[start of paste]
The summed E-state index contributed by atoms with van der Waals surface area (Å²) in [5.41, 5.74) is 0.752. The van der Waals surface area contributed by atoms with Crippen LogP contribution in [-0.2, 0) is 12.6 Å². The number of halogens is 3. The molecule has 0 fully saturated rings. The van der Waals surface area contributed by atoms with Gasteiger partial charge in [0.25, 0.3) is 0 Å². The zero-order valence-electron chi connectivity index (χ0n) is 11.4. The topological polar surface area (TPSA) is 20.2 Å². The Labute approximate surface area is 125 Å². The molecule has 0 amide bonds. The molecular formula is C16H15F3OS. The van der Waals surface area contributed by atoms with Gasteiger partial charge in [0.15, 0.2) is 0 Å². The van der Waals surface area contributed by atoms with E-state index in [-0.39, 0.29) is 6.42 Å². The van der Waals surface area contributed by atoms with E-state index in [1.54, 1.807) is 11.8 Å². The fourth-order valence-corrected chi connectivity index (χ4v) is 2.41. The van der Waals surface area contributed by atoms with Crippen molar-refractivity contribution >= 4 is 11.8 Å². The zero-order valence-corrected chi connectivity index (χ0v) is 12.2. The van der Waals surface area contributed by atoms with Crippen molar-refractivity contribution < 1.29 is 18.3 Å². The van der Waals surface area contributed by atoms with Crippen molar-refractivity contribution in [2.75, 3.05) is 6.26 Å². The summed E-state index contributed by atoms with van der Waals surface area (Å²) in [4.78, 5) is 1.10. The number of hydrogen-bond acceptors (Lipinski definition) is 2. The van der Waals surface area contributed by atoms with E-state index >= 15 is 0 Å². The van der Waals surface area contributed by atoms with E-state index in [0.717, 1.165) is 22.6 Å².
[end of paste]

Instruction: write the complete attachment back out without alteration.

The summed E-state index contributed by atoms with van der Waals surface area (Å²) in [5.41, 5.74) is 0.752. The van der Waals surface area contributed by atoms with Crippen LogP contribution in [-0.2, 0) is 12.6 Å². The number of halogens is 3. The molecule has 0 fully saturated rings. The van der Waals surface area contributed by atoms with Gasteiger partial charge in [0.25, 0.3) is 0 Å². The zero-order valence-electron chi connectivity index (χ0n) is 11.4. The topological polar surface area (TPSA) is 20.2 Å². The Labute approximate surface area is 125 Å². The molecule has 0 amide bonds. The molecular formula is C16H15F3OS. The van der Waals surface area contributed by atoms with Gasteiger partial charge in [0.15, 0.2) is 0 Å². The van der Waals surface area contributed by atoms with E-state index in [-0.39, 0.29) is 6.42 Å². The van der Waals surface area contributed by atoms with E-state index in [1.54, 1.807) is 11.8 Å². The fourth-order valence-corrected chi connectivity index (χ4v) is 2.41. The van der Waals surface area contributed by atoms with Crippen molar-refractivity contribution >= 4 is 11.8 Å². The zero-order valence-corrected chi connectivity index (χ0v) is 12.2. The van der Waals surface area contributed by atoms with Crippen molar-refractivity contribution < 1.29 is 18.3 Å². The van der Waals surface area contributed by atoms with Crippen molar-refractivity contribution in [2.75, 3.05) is 6.26 Å². The summed E-state index contributed by atoms with van der Waals surface area (Å²) in [4.78, 5) is 1.10. The number of hydrogen-bond acceptors (Lipinski definition) is 2. The van der Waals surface area contributed by atoms with E-state index >= 15 is 0 Å². The van der Waals surface area contributed by atoms with E-state index in [0.717, 1.165) is 22.6 Å².